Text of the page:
January 22, 2010
| by Lisa Montgomery
Custom homebuilder Taradar Fine Homes in Calgary, Alberta, has built its fair share of high-end home theaters.
But the real trend, says owner Todd Jensen, is “feature rooms”—spaces created for specific functions and catering to homeowners’ hobbies. “We might build a fancy garage to showcase a car collection or an enclosed atrium for a swimming pool,” he says.
For a feature room of his own, Jensen looked to two of his favorite sports. “I’ve always wanted to have a room where I could showcase my collection of hockey and football memorabilia,” he says.
More than that, he wanted a place where his family and friends could comfortably view sporting events on a big projection screen. (Click here to view slideshow.)
For high-tech help with his feature room, he called Joe Strang of Showcase A/V & Automation. Strang and his crew had been Jensen’s go-to guys for incorporating high-end technology in many of his custom homes. The team handled Jensen’s pet project just as it would for any other customer.
“[Based on the blueprints], we already had a good idea of what kind of screen and projector we wanted to put in the room,” Strang says. “But as soon as I walked into the space, I knew we needed to rethink our plan.”
A 14-foot-high ceiling would put a video projector in a very conspicuous location, dangling several feet from the ceiling in the middle of the room. “It would have been a terrible visual distraction,” says Strang. “We needed to get more creative with our design.”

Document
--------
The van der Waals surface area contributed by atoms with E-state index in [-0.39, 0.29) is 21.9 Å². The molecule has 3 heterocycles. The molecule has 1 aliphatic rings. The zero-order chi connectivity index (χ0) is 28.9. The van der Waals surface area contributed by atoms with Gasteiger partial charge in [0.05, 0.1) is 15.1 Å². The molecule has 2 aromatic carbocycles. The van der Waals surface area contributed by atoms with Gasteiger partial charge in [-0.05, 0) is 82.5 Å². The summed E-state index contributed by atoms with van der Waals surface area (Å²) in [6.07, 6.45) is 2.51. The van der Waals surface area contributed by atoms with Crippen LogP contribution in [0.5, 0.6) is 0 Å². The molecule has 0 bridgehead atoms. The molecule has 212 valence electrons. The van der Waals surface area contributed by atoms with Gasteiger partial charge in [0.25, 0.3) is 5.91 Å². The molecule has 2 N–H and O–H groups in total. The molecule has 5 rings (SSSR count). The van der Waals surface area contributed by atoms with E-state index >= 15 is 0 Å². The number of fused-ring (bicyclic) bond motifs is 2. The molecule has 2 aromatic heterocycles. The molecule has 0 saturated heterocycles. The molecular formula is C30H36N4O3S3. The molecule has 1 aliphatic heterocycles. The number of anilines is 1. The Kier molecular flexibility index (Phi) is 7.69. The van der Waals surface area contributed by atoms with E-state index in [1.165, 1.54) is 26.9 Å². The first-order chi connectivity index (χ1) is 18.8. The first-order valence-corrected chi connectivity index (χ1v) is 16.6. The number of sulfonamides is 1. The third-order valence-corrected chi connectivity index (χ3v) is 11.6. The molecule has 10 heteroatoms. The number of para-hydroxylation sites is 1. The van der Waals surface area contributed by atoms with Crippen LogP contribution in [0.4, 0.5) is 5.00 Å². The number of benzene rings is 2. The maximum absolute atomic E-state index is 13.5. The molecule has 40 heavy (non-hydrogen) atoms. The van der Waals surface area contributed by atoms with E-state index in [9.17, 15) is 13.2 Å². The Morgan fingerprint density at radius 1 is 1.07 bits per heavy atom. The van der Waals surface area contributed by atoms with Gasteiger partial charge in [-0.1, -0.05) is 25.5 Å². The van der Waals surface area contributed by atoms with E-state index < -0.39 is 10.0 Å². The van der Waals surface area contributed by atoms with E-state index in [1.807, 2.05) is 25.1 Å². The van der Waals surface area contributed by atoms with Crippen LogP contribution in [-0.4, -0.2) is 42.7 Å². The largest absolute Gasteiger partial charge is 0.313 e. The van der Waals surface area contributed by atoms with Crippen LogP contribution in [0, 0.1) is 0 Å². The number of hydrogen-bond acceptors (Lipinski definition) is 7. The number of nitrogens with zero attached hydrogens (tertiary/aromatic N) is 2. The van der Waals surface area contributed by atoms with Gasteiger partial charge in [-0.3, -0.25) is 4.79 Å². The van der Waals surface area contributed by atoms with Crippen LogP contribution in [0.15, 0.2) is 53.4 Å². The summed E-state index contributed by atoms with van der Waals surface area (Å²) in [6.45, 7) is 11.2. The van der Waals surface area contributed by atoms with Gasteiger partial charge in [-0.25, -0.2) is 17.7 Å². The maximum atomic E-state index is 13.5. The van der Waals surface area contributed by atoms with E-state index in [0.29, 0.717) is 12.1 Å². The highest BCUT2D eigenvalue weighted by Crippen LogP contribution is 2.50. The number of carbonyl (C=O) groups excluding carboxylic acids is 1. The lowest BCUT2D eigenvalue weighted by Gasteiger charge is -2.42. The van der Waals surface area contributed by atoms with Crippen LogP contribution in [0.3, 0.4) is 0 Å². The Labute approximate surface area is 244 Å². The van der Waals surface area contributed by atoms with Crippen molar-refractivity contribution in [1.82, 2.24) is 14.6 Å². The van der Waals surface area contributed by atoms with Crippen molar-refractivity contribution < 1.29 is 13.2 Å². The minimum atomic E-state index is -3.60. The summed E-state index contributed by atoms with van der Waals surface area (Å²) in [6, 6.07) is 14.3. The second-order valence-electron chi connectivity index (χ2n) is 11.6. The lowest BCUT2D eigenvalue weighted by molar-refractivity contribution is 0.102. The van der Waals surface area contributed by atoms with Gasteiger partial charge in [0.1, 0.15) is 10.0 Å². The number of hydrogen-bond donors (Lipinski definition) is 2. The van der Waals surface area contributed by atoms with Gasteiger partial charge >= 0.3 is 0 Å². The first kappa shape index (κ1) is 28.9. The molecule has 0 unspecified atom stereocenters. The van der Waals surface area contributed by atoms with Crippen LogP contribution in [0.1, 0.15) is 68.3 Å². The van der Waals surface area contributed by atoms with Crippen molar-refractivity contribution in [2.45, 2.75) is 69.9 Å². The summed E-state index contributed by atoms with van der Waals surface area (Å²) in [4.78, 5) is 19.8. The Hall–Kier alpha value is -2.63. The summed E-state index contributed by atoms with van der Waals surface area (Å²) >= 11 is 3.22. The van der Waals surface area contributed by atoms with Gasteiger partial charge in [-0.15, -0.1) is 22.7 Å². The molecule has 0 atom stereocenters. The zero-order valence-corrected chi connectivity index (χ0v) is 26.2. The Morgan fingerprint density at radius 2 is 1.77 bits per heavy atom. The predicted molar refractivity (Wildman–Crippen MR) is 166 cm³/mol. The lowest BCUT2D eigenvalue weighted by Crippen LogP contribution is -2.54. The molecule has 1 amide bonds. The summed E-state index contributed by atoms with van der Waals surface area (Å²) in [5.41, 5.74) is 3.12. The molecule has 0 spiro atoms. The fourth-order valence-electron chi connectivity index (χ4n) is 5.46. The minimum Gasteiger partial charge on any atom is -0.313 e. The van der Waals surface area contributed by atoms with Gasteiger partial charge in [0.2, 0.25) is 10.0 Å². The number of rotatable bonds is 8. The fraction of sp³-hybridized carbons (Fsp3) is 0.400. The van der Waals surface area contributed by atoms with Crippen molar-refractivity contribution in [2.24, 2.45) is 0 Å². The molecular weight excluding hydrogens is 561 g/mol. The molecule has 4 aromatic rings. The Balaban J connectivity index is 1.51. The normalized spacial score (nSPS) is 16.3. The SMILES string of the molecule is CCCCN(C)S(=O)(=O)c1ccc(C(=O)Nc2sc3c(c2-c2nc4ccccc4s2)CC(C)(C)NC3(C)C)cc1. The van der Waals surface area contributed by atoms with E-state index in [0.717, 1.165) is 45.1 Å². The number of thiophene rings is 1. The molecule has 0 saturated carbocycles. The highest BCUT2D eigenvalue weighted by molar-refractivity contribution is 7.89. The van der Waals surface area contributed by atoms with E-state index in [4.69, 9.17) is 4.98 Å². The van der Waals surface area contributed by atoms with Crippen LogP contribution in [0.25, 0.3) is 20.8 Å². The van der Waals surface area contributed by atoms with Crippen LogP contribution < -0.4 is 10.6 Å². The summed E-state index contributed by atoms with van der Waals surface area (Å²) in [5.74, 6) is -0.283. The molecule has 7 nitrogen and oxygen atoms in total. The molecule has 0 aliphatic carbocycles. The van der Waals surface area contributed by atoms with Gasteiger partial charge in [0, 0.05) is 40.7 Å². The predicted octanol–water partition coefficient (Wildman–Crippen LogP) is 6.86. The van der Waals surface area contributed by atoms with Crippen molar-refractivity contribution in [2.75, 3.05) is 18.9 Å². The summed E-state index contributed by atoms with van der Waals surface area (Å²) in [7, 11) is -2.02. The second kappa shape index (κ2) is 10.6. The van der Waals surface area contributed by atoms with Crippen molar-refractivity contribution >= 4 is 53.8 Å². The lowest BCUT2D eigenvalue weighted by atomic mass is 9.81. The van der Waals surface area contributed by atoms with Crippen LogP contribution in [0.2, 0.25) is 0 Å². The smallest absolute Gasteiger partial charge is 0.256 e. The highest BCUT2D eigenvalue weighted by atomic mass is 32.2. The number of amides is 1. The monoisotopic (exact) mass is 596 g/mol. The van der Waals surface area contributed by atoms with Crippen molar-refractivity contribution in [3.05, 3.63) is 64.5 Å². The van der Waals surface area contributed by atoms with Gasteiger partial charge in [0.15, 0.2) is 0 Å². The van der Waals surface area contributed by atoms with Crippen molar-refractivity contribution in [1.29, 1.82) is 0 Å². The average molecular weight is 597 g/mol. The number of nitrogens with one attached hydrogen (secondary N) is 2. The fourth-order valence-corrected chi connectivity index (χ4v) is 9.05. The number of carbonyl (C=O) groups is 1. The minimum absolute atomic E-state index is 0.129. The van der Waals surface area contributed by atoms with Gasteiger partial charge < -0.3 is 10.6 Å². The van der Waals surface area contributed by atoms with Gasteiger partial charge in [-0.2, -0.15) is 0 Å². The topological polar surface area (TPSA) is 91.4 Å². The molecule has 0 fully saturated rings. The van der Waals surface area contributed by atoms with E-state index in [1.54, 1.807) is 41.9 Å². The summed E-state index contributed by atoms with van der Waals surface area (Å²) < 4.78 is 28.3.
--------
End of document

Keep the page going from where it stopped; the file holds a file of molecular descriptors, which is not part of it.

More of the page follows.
Make that a lot more creative. Strang suggested hanging a miniature jumbotron from the ceiling. The custom-designed feature would provide a hiding spot for the projector and would fit the room’s hockey theme. Plus, it would give Showcase A/V & Automation one more place to install a few flat-panel TVs. Three 32-inch Samsung displays were flush-mounted on all but one side of the jumbotron. The remaining side was designed with a peephole for the projector.
Admittedly, says Jensen, the jumbotron-mounted TVs are more for effect than for serious sports viewing. “They’re suspended too high to view comfortably.” Still, it’s an element that makes Jensen’s feature room unique.
And apparently, word about the hockey-inspired sports den has gotten out. The NHL recently asked Jensen if it could telecast commentary from the room during hockey games. Stay tuned.
Building a Jumbotron
How the homeowner’s custom electronics professionals created the masterpiece:
1. Careful measurements were taken of the room to ensure the correct positioning between the projector and the screen, and so the size of the jumbotron wouldn’t overwhelm the room design.
2. A CNC (Computer Numerically Controlled) machine was used to carve MDF board into the appropriate shape, including cutaways for the TVs and projector.
3. Three 32-inch Samsung flat-panel TVs and a Runco projector were mounted inside the four-sided wooden box.
4. A 6-foot long, 4-inch diameter steel pole was mounted directly to the ceiling joists, and an angle iron bracket was welded to the bottom of the pole to support the jumbotron.
5. Thirty-two cables were run from an equipment rack to the pole, then fished through the hollow pole to the TVs and the projector.
6. The jumbotron was painted, and custom-designed logos and old-style Coca-Cola advertisements were applied to it.
7. The cabling was terminated and attached to the TVs and projector.
Cost (excluding the TVs, projector and other electronics): $8,250
Lisa Montgomery has been writing about home technology for 15 years, with a focus on the impact of electronics on a modern lifestyle.